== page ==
I ended out the rest of the evening vomiting my guts out at Mom and Dad's. It was the gut wrenching kind that leave you gasping for air and your body won't let you breath because of the violent stomach contractions. It was no fun at all. We did make it back to our house that night, and Amy made me a bed right next to the safest place in the house, the toilet. I had the most painful restless night I have ever had. There wasn't anything that I took or did that would help the headache, I was told to avoid Aspirin, Aleve, Advil, and anything that could thin the blood, this could prove dangerous after the procedure. I then remembered that they had mentioned Caffeine could help.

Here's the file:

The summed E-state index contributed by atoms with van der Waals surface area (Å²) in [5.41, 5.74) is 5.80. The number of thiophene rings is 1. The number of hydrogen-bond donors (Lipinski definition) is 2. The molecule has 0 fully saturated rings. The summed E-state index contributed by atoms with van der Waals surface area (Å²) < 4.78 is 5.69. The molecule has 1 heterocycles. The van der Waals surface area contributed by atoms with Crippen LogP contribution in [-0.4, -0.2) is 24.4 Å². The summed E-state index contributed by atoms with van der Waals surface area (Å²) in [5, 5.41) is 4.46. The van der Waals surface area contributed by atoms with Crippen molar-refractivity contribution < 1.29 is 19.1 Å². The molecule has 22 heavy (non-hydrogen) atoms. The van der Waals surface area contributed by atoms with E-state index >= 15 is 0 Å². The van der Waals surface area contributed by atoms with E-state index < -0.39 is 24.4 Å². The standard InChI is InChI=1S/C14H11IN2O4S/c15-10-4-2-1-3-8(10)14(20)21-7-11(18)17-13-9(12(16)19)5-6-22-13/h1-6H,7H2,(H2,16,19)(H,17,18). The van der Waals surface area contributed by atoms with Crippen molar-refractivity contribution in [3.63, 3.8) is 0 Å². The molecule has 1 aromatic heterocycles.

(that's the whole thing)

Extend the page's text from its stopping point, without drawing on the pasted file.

My loving super woman of a Wife made an early AM trip to Walmart to find me some Mountain Dew and some Excedrin Migraine, both of which contained Caffeine. I couldn't take the Excedrin until we called the Doctor in New York to get approval because it also contained Aspirin. By about 5AM I was finding some relief and I was able to snooze off and on for about 2 hours.

The rest of the week was spent laying down to avoid the painful throbbing, or a combination of sitting and lying as the week progressed and I started to feel better slowly.  I was able to work from home  for a day and a half  until I was able to be up on my feet for most of the day. It had been quite the week.

Looking back at it all right now, it is easy to say "Well, I made it through". I surely don't want to go through that ever again, but as this is now an event that is in my past, and I am alive and well right now at this very moment, I now know that I can make it through horrendous things and come out on the other side, maybe hurt in someway or another but hopefully stronger because of it, knowing that with God I can do hard things.